Illuminating the Dark Matter Search with Edge AI

Audrey Corbeil Therrien
Université de Sherbrooke
Tuesday, May 23, 2023
HP 4351

Illuminating the Dark Matter Search with Edge AI

Radiation and particle detectors let us observe the universe beyond what our senses can achieve. Scientists come up with new ways to collect more and more information about our universe using detectors to transform these particles into electrical signals and binary bits. Dark matter detectors are a particularly active venue for detector development, and the ARGO detector will exploit novel photon-to-digital converters to detect light emission in a liquid argon target. The large surface area (~200 m2) and the immense number of detectors needed to cover this surface at the µm2 scale requires the development of a new data acquisition paradigm.

Transmitting the immense amount of raw data continuously to a computing system would be prohibitive both in material and energy costs. My research group develops systems to distribute real-time compression and analysis algorithms along the data acquisition chain including right up at the edge of the detector. This approach presents several challenges with limited computing power and memory availability. We combine small AI models with carefully selected signal processing and compression algorithms to achieve very efficient smart acquisition systems capable of several orders of magnitude data reduction in a few microseconds.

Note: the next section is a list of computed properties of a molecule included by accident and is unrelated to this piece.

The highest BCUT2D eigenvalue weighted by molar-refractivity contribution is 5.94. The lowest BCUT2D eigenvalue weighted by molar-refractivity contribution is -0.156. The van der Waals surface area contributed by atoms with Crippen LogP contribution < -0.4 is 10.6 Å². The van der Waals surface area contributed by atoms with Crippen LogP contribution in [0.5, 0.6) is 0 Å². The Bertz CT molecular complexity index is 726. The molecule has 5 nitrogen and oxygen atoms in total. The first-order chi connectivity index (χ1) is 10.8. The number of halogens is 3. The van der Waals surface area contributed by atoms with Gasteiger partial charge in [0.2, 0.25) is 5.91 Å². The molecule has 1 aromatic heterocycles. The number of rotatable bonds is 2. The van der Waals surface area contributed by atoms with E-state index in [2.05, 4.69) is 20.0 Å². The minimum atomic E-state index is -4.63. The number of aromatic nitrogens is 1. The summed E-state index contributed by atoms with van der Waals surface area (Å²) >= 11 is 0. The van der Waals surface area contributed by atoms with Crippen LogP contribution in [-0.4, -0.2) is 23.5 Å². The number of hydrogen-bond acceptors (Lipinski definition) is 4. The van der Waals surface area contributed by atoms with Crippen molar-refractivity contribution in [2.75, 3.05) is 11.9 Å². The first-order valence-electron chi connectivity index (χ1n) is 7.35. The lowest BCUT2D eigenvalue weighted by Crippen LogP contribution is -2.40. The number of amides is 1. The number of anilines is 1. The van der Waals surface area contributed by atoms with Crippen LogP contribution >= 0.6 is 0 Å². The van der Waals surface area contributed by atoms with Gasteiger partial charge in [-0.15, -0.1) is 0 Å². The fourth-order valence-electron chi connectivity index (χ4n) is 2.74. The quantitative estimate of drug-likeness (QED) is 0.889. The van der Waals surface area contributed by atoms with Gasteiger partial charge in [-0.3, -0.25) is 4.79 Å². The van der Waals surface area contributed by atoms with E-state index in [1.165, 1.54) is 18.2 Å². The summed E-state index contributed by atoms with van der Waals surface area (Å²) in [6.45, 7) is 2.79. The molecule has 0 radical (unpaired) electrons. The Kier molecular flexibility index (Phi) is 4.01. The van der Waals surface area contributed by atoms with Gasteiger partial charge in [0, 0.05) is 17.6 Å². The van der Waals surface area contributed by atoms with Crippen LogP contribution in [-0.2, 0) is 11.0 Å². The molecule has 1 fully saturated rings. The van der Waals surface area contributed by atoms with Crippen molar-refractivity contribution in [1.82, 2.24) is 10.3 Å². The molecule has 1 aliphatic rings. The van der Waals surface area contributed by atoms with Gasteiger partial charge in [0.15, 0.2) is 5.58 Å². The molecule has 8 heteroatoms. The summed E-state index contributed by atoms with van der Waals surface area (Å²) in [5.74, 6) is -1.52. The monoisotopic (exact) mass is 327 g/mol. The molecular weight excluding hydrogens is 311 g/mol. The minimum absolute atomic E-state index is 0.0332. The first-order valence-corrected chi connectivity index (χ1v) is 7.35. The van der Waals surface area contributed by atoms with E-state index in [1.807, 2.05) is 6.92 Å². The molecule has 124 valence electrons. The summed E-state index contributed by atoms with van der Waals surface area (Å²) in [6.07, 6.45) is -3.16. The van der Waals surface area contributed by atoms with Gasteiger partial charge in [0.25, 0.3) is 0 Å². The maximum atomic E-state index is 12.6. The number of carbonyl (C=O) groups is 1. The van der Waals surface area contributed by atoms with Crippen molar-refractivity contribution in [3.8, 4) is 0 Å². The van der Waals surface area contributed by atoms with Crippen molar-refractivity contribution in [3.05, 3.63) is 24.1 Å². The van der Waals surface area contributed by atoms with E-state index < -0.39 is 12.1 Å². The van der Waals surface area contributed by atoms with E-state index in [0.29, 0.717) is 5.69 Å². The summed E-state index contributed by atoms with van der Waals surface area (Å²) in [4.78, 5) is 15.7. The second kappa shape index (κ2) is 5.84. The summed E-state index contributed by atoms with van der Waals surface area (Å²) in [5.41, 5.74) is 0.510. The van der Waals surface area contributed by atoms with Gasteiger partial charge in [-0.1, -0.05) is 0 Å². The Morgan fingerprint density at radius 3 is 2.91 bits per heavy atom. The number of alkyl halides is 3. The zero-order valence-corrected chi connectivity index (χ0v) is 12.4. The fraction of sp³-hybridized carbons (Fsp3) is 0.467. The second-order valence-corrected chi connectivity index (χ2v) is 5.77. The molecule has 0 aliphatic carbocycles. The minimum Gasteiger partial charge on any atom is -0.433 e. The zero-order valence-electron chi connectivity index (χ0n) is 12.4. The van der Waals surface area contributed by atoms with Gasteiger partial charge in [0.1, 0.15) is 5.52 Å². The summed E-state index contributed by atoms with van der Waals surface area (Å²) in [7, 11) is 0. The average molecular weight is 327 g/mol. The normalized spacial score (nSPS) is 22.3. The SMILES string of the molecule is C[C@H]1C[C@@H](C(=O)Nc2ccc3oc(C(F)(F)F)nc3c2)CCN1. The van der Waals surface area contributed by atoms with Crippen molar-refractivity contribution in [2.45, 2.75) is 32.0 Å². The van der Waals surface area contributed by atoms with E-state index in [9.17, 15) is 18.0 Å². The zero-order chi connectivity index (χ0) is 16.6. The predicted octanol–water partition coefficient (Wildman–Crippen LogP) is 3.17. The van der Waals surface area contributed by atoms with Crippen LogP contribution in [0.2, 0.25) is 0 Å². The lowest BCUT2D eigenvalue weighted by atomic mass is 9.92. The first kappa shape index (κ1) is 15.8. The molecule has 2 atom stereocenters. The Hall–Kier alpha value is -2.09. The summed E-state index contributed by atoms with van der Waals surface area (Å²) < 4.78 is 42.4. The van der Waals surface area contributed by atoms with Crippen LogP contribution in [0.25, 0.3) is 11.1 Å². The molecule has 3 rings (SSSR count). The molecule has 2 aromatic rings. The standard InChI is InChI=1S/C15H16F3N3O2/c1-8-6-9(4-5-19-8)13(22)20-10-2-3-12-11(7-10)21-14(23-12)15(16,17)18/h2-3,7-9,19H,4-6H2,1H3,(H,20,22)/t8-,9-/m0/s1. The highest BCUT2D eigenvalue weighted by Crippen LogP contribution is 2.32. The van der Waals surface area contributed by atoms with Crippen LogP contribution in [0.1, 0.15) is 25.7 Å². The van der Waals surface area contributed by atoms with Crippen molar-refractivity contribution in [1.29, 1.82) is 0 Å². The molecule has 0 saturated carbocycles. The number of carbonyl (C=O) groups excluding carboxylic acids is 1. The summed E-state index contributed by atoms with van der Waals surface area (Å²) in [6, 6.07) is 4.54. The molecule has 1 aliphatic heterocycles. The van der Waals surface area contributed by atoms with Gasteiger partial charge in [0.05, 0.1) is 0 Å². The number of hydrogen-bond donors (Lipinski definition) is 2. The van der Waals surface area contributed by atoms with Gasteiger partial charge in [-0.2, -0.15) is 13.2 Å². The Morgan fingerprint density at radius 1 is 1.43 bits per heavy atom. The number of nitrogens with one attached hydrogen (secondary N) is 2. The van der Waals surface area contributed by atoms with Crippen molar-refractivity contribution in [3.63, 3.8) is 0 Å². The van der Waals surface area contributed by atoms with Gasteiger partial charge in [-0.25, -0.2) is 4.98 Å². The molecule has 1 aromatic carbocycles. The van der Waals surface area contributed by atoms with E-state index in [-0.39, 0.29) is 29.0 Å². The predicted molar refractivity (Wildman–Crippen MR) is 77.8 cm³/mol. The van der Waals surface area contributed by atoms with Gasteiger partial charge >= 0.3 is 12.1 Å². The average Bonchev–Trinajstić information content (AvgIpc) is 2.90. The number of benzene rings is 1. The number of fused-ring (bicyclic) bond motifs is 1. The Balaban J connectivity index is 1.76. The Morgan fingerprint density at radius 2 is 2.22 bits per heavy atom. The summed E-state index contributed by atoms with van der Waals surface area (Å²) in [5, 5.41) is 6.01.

Audrey Corbeil Therrien is an Assistant Professor in the Department of Electrical and Computer Engineering at the Université de Sherbrooke in Québec, Canada.  She currently holds the Tier-2 Canada Research Chair in real-time embedded intelligence for ultra-high rate detectors. She has worked at CERN (2015) in Geneva, Switzerland and at the SLAC National Accelerator Laboratory where she held a Banting Fellowship (2018-2020). Her research aims to improve real-time analyses at the edge with the integration of machine learning in high performance radiation instrumentation systems. She is part of several conference committees, and she is co-chair for the 2023 IEEE Nuclear Science Symposium. She has been strongly involved with the promotion of technical and scientific careers for diverse groups with Université de Sherbrooke, SLAC, Stanford University, local non-profits and at several conferences. She received several awards, including the 2017 IEEE Glenn F. Knoll Graduate Educational Grant, the 2019 Best Thesis Award in Science and Engineering at the Université de Sherbrooke and a finalist for the 2023 Prix Honoris Genius — Relève of the Ordre des Ingénieurs du Québec. 

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